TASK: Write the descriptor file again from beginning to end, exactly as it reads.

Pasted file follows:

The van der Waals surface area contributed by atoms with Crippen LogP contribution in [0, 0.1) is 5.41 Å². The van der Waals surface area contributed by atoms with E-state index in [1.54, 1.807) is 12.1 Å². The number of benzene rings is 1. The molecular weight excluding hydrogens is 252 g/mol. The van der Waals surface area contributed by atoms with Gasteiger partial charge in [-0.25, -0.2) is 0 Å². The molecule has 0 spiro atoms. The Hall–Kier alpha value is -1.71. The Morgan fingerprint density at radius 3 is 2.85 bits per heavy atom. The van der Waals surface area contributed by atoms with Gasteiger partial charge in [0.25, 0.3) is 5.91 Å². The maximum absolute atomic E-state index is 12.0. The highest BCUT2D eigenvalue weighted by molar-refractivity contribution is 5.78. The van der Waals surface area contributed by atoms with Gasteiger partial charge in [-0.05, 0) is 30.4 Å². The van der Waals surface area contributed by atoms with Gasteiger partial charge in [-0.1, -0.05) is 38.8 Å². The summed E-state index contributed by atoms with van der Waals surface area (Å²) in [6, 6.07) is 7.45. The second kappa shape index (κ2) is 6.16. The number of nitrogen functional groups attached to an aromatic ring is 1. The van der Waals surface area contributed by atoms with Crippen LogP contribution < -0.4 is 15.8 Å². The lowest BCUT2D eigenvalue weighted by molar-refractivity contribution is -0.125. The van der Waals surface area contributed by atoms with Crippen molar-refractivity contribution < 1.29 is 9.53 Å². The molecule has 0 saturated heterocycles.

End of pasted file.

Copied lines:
The van der Waals surface area contributed by atoms with Crippen LogP contribution in [0, 0.1) is 5.41 Å². The van der Waals surface area contributed by atoms with E-state index in [1.54, 1.807) is 12.1 Å². The number of benzene rings is 1. The molecular weight excluding hydrogens is 252 g/mol. The van der Waals surface area contributed by atoms with Gasteiger partial charge in [-0.25, -0.2) is 0 Å². The molecule has 0 spiro atoms. The Hall–Kier alpha value is -1.71. The Morgan fingerprint density at radius 3 is 2.85 bits per heavy atom. The van der Waals surface area contributed by atoms with Gasteiger partial charge in [0.25, 0.3) is 5.91 Å². The maximum absolute atomic E-state index is 12.0. The highest BCUT2D eigenvalue weighted by molar-refractivity contribution is 5.78. The van der Waals surface area contributed by atoms with Gasteiger partial charge in [-0.05, 0) is 30.4 Å². The van der Waals surface area contributed by atoms with Gasteiger partial charge in [-0.1, -0.05) is 38.8 Å². The summed E-state index contributed by atoms with van der Waals surface area (Å²) in [6, 6.07) is 7.45. The second kappa shape index (κ2) is 6.16. The number of nitrogen functional groups attached to an aromatic ring is 1. The van der Waals surface area contributed by atoms with Crippen LogP contribution < -0.4 is 15.8 Å². The lowest BCUT2D eigenvalue weighted by molar-refractivity contribution is -0.125. The van der Waals surface area contributed by atoms with Crippen molar-refractivity contribution < 1.29 is 9.53 Å². The molecule has 0 saturated heterocycles.